SNARE DRUM AT MY WOMB: THE ROLE OF ROCK AND HEAVY METAL MOTHERING
Joan Jocson and Julie Turley
“After giving birth, I told the doctor I needed to leave the hospital for five hours. Our band was opening for Johnny Thunders. I think I was on an adrenaline rush.”
Cynthia, 67, B-Girls, Renegades, New York Junk
Musicking, a term first coined by professor-musician Christopher Small (1998), is the active way in which we take part in the creation of music and in establishing relationships with society–a form of engagement and meaning-making. While scholarly literature regarding popular culture about mothers supporting their “musicking” children exists, there is a lack of literature on “musicking” mothers and their experiences. From previous thesis work on women and their participation in NY’s extreme metal music subculture, Joan Jocson-Singh saw the concept of motherhood come up as a recurring pattern during participant interviews. From her time spent in rock venues in Manhattan, Julie Turley encountered women whose identity as rockers who said that future motherhood would challenge lifestyles that have traditionally been set in opposition to motherhood.
This study in progress, undertaken by the two librarians—who themselves musick as mothers—puts an ethnographic lens on women who identify as rock and metal music mothers. Utilizing participant observation, semi-structured one-on-one interviews, and an online survey, they explore music-informed motherhood identity and the influence of cultural practice within the rock and metal subculture. They are particularly interested in how musical mothering transgresses iterations of motherhood and how the participation of mothers challenges rock and metal masculinity.
Of note to Joan and Julie is reflecting on what mothering and motherhood means to them. It has and continues to be a traumatic, visceral and all-encompassing experience. One moment humbling and quiet, and then–boom–dynamic and bombastic. Most immediately, it’s been the global pandemic and all the new ways we’re all learning to cope and adjust to what has taken over daily life. The normal tasks of being busy with work, caring for kids and trying to make room for self-care took precedence. It won’t come as a surprise to say there’s nothing more extremely metal than birthing and the changes that happen to the body and mind. As mothers, we are both inside and outside this body, afflicted with a self-imposed alienation that places us in a liminal space of outsideness, or rather insideness that is othered; a “grotesque realism” Bakhtin ( 1984:19), that equally offers liberation and catharsis of the mudune in motherhood.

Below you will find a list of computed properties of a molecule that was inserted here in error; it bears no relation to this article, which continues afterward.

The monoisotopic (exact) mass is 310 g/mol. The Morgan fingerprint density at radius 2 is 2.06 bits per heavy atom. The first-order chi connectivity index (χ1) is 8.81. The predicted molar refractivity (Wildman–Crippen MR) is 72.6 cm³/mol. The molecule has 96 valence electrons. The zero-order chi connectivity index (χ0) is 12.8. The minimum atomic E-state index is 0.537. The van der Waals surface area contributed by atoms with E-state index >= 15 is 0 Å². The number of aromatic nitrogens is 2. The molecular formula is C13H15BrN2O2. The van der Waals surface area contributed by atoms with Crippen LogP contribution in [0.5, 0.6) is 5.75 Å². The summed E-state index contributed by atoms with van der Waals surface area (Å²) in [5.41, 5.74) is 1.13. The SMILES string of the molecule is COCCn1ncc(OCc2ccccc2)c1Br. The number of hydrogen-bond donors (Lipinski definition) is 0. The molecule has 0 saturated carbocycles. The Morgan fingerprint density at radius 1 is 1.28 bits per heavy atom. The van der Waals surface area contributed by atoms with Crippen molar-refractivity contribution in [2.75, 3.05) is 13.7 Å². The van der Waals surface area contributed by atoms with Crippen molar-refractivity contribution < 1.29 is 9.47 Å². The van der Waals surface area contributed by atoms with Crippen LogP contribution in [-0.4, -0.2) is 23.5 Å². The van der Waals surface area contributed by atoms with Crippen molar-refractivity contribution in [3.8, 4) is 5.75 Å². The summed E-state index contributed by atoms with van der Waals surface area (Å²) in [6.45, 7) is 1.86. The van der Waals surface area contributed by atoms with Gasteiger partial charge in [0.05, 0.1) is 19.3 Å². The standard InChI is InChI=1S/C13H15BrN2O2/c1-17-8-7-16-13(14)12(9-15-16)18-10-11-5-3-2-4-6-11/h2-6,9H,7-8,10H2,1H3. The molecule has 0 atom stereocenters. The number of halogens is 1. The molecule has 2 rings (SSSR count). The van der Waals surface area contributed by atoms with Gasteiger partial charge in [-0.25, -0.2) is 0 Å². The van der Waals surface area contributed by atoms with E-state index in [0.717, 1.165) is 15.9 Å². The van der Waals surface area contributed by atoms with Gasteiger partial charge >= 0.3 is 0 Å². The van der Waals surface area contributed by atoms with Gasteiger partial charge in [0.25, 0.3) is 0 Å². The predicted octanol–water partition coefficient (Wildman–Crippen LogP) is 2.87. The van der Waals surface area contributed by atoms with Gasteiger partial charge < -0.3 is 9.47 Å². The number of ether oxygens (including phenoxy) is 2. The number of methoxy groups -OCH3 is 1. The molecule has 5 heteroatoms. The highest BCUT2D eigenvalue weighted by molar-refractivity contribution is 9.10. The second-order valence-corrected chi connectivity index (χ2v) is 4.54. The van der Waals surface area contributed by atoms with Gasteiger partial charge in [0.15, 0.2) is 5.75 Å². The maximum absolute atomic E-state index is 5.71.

The data gathered from this study underscores this. Overall, the data has been powerful and moving, and confirms Joan and Julie’s tentative assumptions: that identification and involvement in these subcultures, conventionally hostile to women and profoundly incongruous to motherhood, is essential to these mothers’ practice of self care and empowerment.
Songs to keep in your ear
Survey link: You can still take Joan and Julie’s survey on rock and metal mothers here.
- Bakhtin, Mikhail Mikhaĭlovich, and Mikhail Bakhtin. Rabelais and his world. Vol. 341. Indiana University Press, 1984.
- Joy, Rose M. Music of Motherhood: History, Healing, Activism. Demeter Press, 2017.
- Linda M. G. Zerilli. “A Process without a Subject: Simone De Beauvoir and Julia Kristeva on Maternity.” Signs 18, no. 1 (1992): 111-35. Accessed April 25, 2021. http://www.jstor.org/stable/3174729.
- Rich, Adrienne. Of woman born: Motherhood as experience and institution. WW Norton & Company, 1995